Prof. Okey Ndibe is one of Nigeria’s most gifted writers of modern fiction. His two novels – Arrows of Rain and Foreign God’s Inc. – have received world-wide acclaim and are read in many schools around the world. Ndibe weaves such beautiful prose in which readers are conjured into an emotional investment in fictional characters. But, perhaps, more important in his writing is the use of seductive prose and frightening descriptions to tackle a variety of desperate and tragic issues concerning the country, Nigeria.
Nigerian Parents Magazine sat down with Ndibe to discuss his life, career, relationship with literary icons Achebe and Soyinka, his memoire (Never Look an American in the Eye) and his upcoming novel. The interview will be published in three installments. Enjoy!
NPM: Professor Ndibe, welcome to Nigerian Parents Magazine. We are joined here today as well by Hamilton Odunze who is the founder and Editor-in-Chief of the Magazine. My name is Ejike Eze and I am the Chairman of the Editorial Board. We are so excited to have you join us this afternoon.
NDIBE: It is my delight to be with you.
NPM: The Nigerian Parents Magazine has been so well received and we are happy to be doing what we do. Today we are speaking with you as a very accomplished writer, journalist and professor. You have done extremely well for yourself and we are honored to be in your presence to talk to you today. With that I will ask you our first question to try to get to know you better. Who is the man Okey Ndibe?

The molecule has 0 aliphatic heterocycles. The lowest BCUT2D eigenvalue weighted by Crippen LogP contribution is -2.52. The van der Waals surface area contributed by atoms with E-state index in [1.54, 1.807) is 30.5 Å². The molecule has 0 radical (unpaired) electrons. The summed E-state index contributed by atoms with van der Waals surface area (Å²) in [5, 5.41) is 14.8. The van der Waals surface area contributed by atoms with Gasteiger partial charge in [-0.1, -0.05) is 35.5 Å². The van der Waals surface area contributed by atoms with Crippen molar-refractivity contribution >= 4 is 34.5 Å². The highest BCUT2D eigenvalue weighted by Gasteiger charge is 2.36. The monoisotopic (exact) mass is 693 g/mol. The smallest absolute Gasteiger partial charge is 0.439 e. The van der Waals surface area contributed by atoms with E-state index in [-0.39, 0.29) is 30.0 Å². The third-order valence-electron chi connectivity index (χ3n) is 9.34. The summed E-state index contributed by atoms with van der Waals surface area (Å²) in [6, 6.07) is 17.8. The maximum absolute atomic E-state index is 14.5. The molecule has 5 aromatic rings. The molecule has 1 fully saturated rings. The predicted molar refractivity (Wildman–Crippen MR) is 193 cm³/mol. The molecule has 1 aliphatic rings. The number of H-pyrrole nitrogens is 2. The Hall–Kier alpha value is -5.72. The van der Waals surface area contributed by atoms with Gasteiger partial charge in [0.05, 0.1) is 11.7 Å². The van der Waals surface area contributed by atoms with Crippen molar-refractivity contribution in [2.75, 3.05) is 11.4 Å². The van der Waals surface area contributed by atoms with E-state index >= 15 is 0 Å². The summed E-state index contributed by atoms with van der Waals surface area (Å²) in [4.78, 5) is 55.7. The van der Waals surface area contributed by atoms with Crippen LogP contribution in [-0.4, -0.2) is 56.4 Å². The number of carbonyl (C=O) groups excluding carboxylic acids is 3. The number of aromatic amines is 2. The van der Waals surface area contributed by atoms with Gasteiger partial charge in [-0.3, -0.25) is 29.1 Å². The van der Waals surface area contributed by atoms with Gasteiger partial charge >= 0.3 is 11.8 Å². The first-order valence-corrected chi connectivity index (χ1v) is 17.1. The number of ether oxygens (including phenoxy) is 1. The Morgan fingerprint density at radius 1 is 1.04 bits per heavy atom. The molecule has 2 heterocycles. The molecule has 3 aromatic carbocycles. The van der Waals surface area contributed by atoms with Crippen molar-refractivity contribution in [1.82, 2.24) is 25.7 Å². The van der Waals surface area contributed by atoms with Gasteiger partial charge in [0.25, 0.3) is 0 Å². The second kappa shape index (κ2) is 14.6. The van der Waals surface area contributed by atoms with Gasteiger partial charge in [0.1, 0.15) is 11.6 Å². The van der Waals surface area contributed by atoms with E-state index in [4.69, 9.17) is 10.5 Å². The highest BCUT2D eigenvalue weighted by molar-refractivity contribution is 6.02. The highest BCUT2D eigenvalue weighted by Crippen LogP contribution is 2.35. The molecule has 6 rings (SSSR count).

NDIBE: Wow! First of all, I would like to say how impressive it is that you started this project. In a lot of ways, Nigerians and Africans who come to America or who relocate elsewhere in the world, have at the back of their minds, at some point to return home, home being Nigeria or different parts of Africa. The reality is that for many of us who had that dream, America is turning out to be more and more, perhaps, our permanent home, till death do us move on. And there is what is clearly a major rupture in the cultural awareness of our children and, indeed, in the cultural awareness of some of us who have spent a long time here, especially those who don’t have the opportunity, from time to time, to go back to their native countries. And so your project is really laudable. It’s admirable and I’m happy to see that you have taken on something that is very necessary, indeed, fundamentally essential to the cultural, moral formation and wellbeing of our people.